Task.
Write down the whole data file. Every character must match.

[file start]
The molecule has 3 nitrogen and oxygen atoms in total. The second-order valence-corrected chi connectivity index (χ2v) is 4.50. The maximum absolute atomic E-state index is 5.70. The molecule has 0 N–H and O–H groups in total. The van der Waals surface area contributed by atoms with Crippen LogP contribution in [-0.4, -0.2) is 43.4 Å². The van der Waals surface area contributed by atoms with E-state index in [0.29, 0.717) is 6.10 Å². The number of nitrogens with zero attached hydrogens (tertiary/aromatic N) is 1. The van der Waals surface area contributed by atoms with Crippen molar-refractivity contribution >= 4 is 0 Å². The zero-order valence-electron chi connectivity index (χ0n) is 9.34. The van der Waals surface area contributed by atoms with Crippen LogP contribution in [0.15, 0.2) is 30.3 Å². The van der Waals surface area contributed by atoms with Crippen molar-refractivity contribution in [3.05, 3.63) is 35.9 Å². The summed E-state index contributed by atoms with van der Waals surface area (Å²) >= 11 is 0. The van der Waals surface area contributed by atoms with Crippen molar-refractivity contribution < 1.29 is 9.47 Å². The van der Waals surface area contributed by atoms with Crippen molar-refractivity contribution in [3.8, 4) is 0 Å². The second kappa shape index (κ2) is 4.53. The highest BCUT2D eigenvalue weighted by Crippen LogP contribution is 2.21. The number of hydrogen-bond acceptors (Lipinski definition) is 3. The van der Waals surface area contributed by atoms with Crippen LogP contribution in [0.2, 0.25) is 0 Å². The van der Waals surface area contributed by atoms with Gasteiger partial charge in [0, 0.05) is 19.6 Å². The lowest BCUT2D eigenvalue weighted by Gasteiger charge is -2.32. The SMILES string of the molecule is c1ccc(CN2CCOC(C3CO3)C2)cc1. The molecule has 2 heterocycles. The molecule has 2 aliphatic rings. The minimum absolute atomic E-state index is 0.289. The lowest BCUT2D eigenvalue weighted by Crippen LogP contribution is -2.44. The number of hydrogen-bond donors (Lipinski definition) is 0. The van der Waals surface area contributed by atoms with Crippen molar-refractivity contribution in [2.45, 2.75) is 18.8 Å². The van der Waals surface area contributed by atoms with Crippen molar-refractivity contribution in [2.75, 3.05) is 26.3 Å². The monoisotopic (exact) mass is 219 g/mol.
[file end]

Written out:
The molecule has 3 nitrogen and oxygen atoms in total. The second-order valence-corrected chi connectivity index (χ2v) is 4.50. The maximum absolute atomic E-state index is 5.70. The molecule has 0 N–H and O–H groups in total. The van der Waals surface area contributed by atoms with Crippen LogP contribution in [-0.4, -0.2) is 43.4 Å². The van der Waals surface area contributed by atoms with E-state index in [0.29, 0.717) is 6.10 Å². The number of nitrogens with zero attached hydrogens (tertiary/aromatic N) is 1. The van der Waals surface area contributed by atoms with Crippen molar-refractivity contribution >= 4 is 0 Å². The zero-order valence-electron chi connectivity index (χ0n) is 9.34. The van der Waals surface area contributed by atoms with Crippen LogP contribution in [0.15, 0.2) is 30.3 Å². The van der Waals surface area contributed by atoms with Crippen molar-refractivity contribution in [3.05, 3.63) is 35.9 Å². The summed E-state index contributed by atoms with van der Waals surface area (Å²) >= 11 is 0. The van der Waals surface area contributed by atoms with Crippen molar-refractivity contribution < 1.29 is 9.47 Å². The van der Waals surface area contributed by atoms with Crippen molar-refractivity contribution in [3.8, 4) is 0 Å². The second kappa shape index (κ2) is 4.53. The highest BCUT2D eigenvalue weighted by Crippen LogP contribution is 2.21. The number of hydrogen-bond acceptors (Lipinski definition) is 3. The van der Waals surface area contributed by atoms with Crippen LogP contribution in [0.2, 0.25) is 0 Å². The van der Waals surface area contributed by atoms with Gasteiger partial charge in [0, 0.05) is 19.6 Å². The lowest BCUT2D eigenvalue weighted by Gasteiger charge is -2.32. The SMILES string of the molecule is c1ccc(CN2CCOC(C3CO3)C2)cc1. The molecule has 2 heterocycles. The molecule has 2 aliphatic rings. The minimum absolute atomic E-state index is 0.289. The lowest BCUT2D eigenvalue weighted by Crippen LogP contribution is -2.44. The number of hydrogen-bond donors (Lipinski definition) is 0. The van der Waals surface area contributed by atoms with Crippen molar-refractivity contribution in [2.45, 2.75) is 18.8 Å². The van der Waals surface area contributed by atoms with Crippen molar-refractivity contribution in [2.75, 3.05) is 26.3 Å². The monoisotopic (exact) mass is 219 g/mol.